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Bruno Pinheiro
Bruno Pinheiro

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Using the Richardson maturity model to improve your APIs

It doesn't matter what kind of developer you are, if you write APIs or would like to learn, you should know who Leonard Richardson is and how he can help you.

I’m more of a front-end developer, and just recently started writing APIs, so I had no idea who Richardson was until a while ago. Leonard Richardson is an expert on restful API design who proposed in 2008, a maturity model for REST services. The idea is to grade the services based on how much they comply with the constraints of REST.

He proposed a maturity model consisting of four levels. It goes from level 0, which is the most basic implementation of a service, all the way up to level 3, which means the service is totally REST compliant.

How does it work?

Level 0
Services at this level will use HTTP basically as a tunneling mechanism for remote interactions. They will have a single URI for all interactions and won’t use the correct HTTP verbs, typically using POST for everything.

Level 1 - Resources
At this level the services improve a bit, having separate URIs for different interactions. The use of HTTP verbs (or in this case, the lack of it) remains the same.
Only by separating resources among different URIs the services are already a lot better than those at level 0, but can't be considered RESTFUL yet.

Level 2 - HTTP verbs
This is where the majority of services are. At this level, they use separate URIs for the many resources, and the correct HTTP verbs, not simply spamming POST for everything.

But here we have a little controversy. Some say that reaching this level of maturity is already enough to call this service RESTFUL, while others say that you can only claim that at level 3. Either way, at this level you have much more mature services that are easier to use and understand from the documentation.

Say you are developing endpoints for a company that sells video games. One of the first things you may need is to show a list of available titles. For that, you can make a GET request to an endpoint like this: /api/v1/games. Simple as that.

Now say that a new game was released and you need to add it to the company's catalog. You can use a POST request to /api/v1/games/ and pass the game’s information on the request.

Sales season is coming and you need to update the price? No problem, just do something like this PUT: /api/v1/games/{id}.

Something won’t be sold anymore? Maybe this will help DELETE: /api/v1/games/{id}.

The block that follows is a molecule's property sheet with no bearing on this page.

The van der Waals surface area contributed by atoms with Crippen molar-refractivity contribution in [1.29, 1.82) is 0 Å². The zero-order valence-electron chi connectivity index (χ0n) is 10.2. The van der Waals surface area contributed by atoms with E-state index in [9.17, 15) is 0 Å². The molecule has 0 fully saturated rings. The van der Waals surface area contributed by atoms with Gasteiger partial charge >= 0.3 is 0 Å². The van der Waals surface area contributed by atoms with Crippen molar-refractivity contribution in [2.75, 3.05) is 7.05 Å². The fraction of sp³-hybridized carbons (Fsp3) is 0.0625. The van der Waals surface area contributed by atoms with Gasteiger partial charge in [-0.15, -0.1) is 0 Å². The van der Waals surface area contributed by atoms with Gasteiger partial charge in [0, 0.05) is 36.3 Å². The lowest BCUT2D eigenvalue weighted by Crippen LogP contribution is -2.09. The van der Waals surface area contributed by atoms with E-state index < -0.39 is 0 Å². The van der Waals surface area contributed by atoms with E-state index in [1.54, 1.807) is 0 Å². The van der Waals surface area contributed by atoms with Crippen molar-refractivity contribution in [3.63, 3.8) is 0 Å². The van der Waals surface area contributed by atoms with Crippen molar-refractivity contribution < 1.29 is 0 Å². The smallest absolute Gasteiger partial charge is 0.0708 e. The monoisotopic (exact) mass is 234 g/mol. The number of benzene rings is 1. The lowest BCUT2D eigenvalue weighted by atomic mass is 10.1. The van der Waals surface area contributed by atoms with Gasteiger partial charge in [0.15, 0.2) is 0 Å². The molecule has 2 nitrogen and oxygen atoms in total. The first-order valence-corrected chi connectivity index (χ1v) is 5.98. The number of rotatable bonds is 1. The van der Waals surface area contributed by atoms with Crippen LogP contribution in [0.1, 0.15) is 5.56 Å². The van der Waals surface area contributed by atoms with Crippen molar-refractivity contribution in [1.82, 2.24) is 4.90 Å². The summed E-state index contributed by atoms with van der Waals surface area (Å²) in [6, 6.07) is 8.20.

Did you notice that to edit and delete you can basically use the same URI, changing only the HTTP verb? That makes it easier to understand what is going on. Using the correct HTTP verbs allows you to write much cleaner endpoints.

Maybe you’ve seen something like this for a CRUD:

I don’t know about you, but for me, this kind of naming is more confusing and harder to read.

How to improve it?

By using the first approach you can have shorter URIs and even use the same prefix for the entire controller, having even more concise naming. For example, if you use /api/v1/games for the controller, the other endpoints can look like this:
GET: /
PUT: /{id}
DELETE: /{id}

See what I mean? It’s much cleaner, easier to read, easier to maintain and you even write less code.

Level 3 - Hypermedia
The last level introduces the use of hypermedia controls, or HATEOAS (Hypermedia as the engine of application state). The idea here is that the response to a request would hold the information necessary for other operations.

Let’s say you make a GET request for the list of available games. Besides returning what you requested, the response could also return the URI for updating the price and deleting the game, for example. With this, whoever is consuming the API wouldn’t need to know its endpoints beforehand, they would only need to know the entry point, and the rest would be shown on the responses.

Another advantage of this is the liberty it gives to the back end to change and evolve if the front end keeps an eye out for these changes. Remember that all the front end needs to know is the entry point, and subsequent steps would be given in the responses. By doing this the backend can change freely without breaking anyone who’s consuming the API, because they will be looking for the data in the responses, not using predefined routes.

And now?

For me, level 2 should be the primary goal of anyone working with APIs. The benefits massively outweigh the complexity of reaching this level of maturity.

If you want to take your APIs to the next level (literally), the use of hypermedia controls should bring valuable benefits to those building the APIs and those consuming them.

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